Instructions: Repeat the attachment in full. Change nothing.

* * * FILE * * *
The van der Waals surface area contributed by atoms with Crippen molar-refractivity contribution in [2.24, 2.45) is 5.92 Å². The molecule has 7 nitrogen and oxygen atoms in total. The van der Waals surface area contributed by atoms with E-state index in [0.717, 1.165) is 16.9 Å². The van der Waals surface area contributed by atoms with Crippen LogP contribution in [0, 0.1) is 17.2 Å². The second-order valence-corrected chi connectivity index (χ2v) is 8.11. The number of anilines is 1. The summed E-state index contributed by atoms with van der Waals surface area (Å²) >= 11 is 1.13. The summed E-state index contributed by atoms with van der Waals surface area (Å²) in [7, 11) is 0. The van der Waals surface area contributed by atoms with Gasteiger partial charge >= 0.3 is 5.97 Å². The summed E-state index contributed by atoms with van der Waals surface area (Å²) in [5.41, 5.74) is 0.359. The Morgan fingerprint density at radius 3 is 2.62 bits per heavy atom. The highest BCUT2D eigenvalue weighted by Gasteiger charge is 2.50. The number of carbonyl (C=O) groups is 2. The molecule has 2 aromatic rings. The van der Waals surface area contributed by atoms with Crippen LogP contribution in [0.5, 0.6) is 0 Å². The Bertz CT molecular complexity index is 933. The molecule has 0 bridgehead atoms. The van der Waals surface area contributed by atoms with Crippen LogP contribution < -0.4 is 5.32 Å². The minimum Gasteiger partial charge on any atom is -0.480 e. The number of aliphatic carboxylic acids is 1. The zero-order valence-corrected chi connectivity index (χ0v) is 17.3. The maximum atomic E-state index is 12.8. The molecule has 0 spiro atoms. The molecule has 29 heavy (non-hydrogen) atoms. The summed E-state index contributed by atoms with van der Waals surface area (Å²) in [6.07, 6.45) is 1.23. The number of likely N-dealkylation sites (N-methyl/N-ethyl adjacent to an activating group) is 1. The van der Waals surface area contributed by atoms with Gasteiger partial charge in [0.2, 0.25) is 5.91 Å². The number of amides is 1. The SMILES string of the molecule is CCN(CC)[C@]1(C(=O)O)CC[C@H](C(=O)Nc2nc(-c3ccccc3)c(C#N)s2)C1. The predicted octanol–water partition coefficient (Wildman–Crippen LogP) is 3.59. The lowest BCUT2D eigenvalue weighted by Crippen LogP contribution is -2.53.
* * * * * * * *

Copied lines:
The van der Waals surface area contributed by atoms with Crippen molar-refractivity contribution in [2.24, 2.45) is 5.92 Å². The molecule has 7 nitrogen and oxygen atoms in total. The van der Waals surface area contributed by atoms with E-state index in [0.717, 1.165) is 16.9 Å². The van der Waals surface area contributed by atoms with Crippen LogP contribution in [0, 0.1) is 17.2 Å². The second-order valence-corrected chi connectivity index (χ2v) is 8.11. The number of anilines is 1. The summed E-state index contributed by atoms with van der Waals surface area (Å²) >= 11 is 1.13. The summed E-state index contributed by atoms with van der Waals surface area (Å²) in [7, 11) is 0. The van der Waals surface area contributed by atoms with Gasteiger partial charge >= 0.3 is 5.97 Å². The summed E-state index contributed by atoms with van der Waals surface area (Å²) in [5.41, 5.74) is 0.359. The Morgan fingerprint density at radius 3 is 2.62 bits per heavy atom. The highest BCUT2D eigenvalue weighted by Gasteiger charge is 2.50. The number of carbonyl (C=O) groups is 2. The molecule has 2 aromatic rings. The van der Waals surface area contributed by atoms with Crippen LogP contribution in [0.5, 0.6) is 0 Å². The Bertz CT molecular complexity index is 933. The molecule has 0 bridgehead atoms. The van der Waals surface area contributed by atoms with Crippen LogP contribution < -0.4 is 5.32 Å². The minimum Gasteiger partial charge on any atom is -0.480 e. The number of aliphatic carboxylic acids is 1. The zero-order valence-corrected chi connectivity index (χ0v) is 17.3. The maximum atomic E-state index is 12.8. The molecule has 0 spiro atoms. The molecule has 29 heavy (non-hydrogen) atoms. The summed E-state index contributed by atoms with van der Waals surface area (Å²) in [6.07, 6.45) is 1.23. The number of likely N-dealkylation sites (N-methyl/N-ethyl adjacent to an activating group) is 1. The van der Waals surface area contributed by atoms with Gasteiger partial charge in [0.2, 0.25) is 5.91 Å². The number of amides is 1. The SMILES string of the molecule is CCN(CC)[C@]1(C(=O)O)CC[C@H](C(=O)Nc2nc(-c3ccccc3)c(C#N)s2)C1. The predicted octanol–water partition coefficient (Wildman–Crippen LogP) is 3.59. The lowest BCUT2D eigenvalue weighted by Crippen LogP contribution is -2.53.